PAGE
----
Frank Miller’s The Dark Knight Returns and Alan Moore’s Watchmen portrayed older more mature superheroes dealing with corruption, the onset of old age and the question of what one person in a costume can do about a world that is spiralling into disaster. Superheroes were now troubled, morally compromised, inadequate, possibly mentally ill and occasionally criminal. Where Claremont’s X-Men comic was reminiscent of soap opera, the graphic novels of Miller and Moore aspired, as the name suggests, to the status of serious fiction. This was where superheroes seemed to grow up.

And then they moved off the page, and on to the screen. Buffy the Vampire Slayer was not originally a comic, and Buffy was never defined as a superhero, but that is effectively what she was. Her TV series, created by Joss Whedon, appeared in the later nineties and continued into the early twenty-first century. The show was about a high school girl who has special powers and responsibilities and needs to find a way to integrate them into her ordinary life, while fighting vampires. The conventional awkwardnesses, complications and embarrassments of adolescence are magnified and multiplied by her unique situation. Once again, the subtext concerns how a teenager copes with unexpected and unwelcome change. J. D. Salinger might have recognised some of these themes.

The superhero movies of today are a regression, simplifying the story again. Brave men (mostly men) in bright costumes defeat evil enemies. But superheroes are now part of the culture, and there’s room for all kinds of approaches to the subject. Comics, graphic novels, TV series, films and conventional novels all jostle for attention. Perhaps what really makes superheroes special now is their ubiquity.

Some writers are exploring intriguing new avenues on the fringes of the superhero genre. These writers are interested in using some of the tropes of the superhero world – mutation, difference, alienation – in work that has nothing to do with fighting crime, supervillains or demons. Black Hole by Charles Burns is a notable graphic novel that deals with teenagers who become strangely mutated by a disease spread through sexual contact. It’s a gloomy and disconcerting world where teenage angst seems to take on a physical shape. All My Friends are Superheroes, by Andrew Kaufman, is a literary novel, a clever and tender love story in which powers are obstacles to forming a relationship.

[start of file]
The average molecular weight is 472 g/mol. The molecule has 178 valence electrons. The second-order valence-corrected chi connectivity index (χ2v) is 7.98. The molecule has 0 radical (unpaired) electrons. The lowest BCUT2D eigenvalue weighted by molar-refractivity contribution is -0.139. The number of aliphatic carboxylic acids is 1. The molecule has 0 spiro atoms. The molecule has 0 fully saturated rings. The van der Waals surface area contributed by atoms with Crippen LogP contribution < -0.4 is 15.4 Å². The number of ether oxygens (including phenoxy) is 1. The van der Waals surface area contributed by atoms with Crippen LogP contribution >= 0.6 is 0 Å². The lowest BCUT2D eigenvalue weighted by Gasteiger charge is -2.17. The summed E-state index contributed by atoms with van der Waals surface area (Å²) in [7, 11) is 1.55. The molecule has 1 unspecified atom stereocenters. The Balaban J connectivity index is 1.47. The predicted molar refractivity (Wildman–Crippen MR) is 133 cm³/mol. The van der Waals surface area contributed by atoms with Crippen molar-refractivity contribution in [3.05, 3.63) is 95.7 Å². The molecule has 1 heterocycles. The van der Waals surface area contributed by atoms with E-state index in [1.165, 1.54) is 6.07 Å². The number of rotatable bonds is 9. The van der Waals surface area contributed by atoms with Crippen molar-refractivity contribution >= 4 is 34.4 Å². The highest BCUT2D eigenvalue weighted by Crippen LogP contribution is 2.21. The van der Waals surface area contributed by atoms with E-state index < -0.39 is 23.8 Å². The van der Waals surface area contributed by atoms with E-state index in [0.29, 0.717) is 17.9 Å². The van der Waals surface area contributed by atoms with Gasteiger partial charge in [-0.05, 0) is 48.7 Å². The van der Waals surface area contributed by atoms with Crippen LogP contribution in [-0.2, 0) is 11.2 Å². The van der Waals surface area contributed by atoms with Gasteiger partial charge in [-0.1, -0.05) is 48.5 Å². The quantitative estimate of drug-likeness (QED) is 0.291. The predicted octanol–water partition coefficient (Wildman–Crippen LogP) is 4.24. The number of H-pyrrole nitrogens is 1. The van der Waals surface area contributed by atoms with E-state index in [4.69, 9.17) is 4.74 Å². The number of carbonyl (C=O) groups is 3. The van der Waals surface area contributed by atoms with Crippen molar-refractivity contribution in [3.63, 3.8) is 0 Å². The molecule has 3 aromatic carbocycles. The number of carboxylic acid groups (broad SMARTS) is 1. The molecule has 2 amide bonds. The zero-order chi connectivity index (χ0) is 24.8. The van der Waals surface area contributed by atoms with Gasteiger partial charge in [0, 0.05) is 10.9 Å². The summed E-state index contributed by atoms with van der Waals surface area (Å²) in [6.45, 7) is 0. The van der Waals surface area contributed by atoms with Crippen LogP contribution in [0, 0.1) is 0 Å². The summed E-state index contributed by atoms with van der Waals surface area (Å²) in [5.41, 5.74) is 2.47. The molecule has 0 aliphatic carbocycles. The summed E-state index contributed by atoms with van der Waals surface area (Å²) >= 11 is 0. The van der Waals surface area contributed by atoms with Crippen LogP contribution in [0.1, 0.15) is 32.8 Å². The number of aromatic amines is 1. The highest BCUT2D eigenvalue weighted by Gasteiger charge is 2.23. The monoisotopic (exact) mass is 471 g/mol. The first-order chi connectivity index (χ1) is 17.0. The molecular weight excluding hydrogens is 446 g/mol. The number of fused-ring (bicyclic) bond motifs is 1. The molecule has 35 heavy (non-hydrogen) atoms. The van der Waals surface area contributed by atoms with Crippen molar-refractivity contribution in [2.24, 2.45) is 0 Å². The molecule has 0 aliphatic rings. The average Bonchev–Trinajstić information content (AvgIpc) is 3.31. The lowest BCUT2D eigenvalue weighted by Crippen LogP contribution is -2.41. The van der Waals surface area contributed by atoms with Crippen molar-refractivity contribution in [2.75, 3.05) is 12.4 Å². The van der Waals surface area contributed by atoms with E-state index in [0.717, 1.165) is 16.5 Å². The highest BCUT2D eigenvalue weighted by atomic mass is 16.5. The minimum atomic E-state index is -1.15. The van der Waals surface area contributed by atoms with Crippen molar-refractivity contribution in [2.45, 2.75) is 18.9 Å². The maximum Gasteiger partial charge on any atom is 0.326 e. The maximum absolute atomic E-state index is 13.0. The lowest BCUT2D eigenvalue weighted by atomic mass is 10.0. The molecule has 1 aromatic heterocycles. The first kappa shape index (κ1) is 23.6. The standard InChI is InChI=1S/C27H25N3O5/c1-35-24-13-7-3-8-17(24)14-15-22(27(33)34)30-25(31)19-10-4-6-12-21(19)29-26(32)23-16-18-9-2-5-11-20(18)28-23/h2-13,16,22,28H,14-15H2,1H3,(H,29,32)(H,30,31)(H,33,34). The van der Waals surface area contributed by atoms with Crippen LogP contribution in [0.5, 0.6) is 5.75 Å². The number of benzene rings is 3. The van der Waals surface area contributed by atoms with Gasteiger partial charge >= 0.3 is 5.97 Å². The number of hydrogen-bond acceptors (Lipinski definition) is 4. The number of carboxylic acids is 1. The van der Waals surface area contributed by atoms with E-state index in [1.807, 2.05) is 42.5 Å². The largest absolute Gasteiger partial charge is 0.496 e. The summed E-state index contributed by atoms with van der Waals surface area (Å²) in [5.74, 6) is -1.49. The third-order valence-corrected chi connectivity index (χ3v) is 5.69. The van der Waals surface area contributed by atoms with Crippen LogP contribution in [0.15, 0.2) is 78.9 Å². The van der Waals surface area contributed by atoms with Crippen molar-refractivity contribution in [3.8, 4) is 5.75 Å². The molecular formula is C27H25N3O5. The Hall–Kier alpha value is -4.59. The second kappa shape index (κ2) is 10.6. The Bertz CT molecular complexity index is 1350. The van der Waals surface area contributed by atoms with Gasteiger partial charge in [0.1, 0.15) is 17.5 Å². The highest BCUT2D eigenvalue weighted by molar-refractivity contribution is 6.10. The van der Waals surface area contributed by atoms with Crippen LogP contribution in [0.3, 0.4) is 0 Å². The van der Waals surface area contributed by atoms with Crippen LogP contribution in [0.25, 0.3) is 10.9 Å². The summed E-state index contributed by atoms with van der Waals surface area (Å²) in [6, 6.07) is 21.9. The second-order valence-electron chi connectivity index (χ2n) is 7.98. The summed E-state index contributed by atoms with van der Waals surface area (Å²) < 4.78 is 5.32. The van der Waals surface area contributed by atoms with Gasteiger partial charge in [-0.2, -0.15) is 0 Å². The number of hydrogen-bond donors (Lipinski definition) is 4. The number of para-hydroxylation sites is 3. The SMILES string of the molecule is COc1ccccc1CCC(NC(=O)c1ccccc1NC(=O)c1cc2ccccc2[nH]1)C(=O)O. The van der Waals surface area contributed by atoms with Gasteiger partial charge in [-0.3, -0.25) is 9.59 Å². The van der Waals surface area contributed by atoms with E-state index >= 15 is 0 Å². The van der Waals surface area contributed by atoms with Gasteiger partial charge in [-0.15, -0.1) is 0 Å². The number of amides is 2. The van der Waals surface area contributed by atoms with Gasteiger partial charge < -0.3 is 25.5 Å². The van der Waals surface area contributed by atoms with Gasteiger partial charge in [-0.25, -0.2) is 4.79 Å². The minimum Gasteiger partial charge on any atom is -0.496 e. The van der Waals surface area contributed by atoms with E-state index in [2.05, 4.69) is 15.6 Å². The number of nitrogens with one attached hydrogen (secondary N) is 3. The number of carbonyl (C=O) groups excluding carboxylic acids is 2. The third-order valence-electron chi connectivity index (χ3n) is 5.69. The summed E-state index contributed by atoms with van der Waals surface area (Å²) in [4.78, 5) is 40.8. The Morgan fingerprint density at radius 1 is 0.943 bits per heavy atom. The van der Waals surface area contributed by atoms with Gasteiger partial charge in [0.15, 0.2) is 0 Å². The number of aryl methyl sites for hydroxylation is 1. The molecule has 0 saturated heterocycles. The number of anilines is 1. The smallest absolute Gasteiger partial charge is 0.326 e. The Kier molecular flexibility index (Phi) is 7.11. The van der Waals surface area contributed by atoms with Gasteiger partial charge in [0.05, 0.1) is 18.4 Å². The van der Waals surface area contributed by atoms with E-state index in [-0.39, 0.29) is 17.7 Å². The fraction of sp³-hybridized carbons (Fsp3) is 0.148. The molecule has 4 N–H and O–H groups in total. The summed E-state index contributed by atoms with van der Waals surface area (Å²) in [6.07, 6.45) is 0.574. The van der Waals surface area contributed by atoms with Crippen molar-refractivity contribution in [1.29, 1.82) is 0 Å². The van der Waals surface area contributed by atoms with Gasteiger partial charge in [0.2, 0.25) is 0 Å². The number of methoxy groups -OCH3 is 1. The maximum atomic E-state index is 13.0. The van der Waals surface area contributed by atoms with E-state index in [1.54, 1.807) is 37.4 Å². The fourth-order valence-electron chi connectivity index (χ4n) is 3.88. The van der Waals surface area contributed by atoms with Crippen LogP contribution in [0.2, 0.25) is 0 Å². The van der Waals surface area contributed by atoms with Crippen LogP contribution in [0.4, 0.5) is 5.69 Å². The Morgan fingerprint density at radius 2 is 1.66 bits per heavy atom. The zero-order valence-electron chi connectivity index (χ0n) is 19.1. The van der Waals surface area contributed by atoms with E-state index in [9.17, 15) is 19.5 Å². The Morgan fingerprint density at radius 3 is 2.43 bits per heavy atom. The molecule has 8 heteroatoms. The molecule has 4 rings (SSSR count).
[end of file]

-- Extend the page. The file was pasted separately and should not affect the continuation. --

Over the decades, our culture has gradually become ever more preoccupied by superheroes. It is as if, like the Hulk, it has been hit by gamma radiation, like Captain America, it has had Super-Soldier serum injected into it, and like Batman its parents have been shot dead in front of it. My first Young Adult novel is influenced by this changing culture, by the fact that I’ve lived with superheroes for most of my life. The novel concerns teenagers who acquire strange mutations and in some cases powers. For the most part these changes are unwelcome, and for some they’re life-threatening. The teenagers wonder what they have become, they don’t feel entirely human any more, they feel human-ish. Fiction usually involves changes occurring within a character, but the world of superheroes has given writers license to expand and amplify the concept of change.

Mutations and powers don’t necessarily make people into superheroes. Instead they create unease and they lead to heightened forms of alienation and prejudice. Superheroes are special, but they may not want to be. They are most interesting when they are not comfortable in their skins, when they reflect but also distort our own lives. It’s not easy being a superhero. But sometimes it’s still very satisfying to forget about the drawbacks and the insecurities, and to watch them strip away their ordinary street clothes to reveal a costume, and then punch a bad guy really hard, before they fly away.

Mark Illis writes for TV and radio and has written a prize-winning screenplay. He has also written five novels for adults. His first Young Adult novel, The Impossible, is published in July 2017.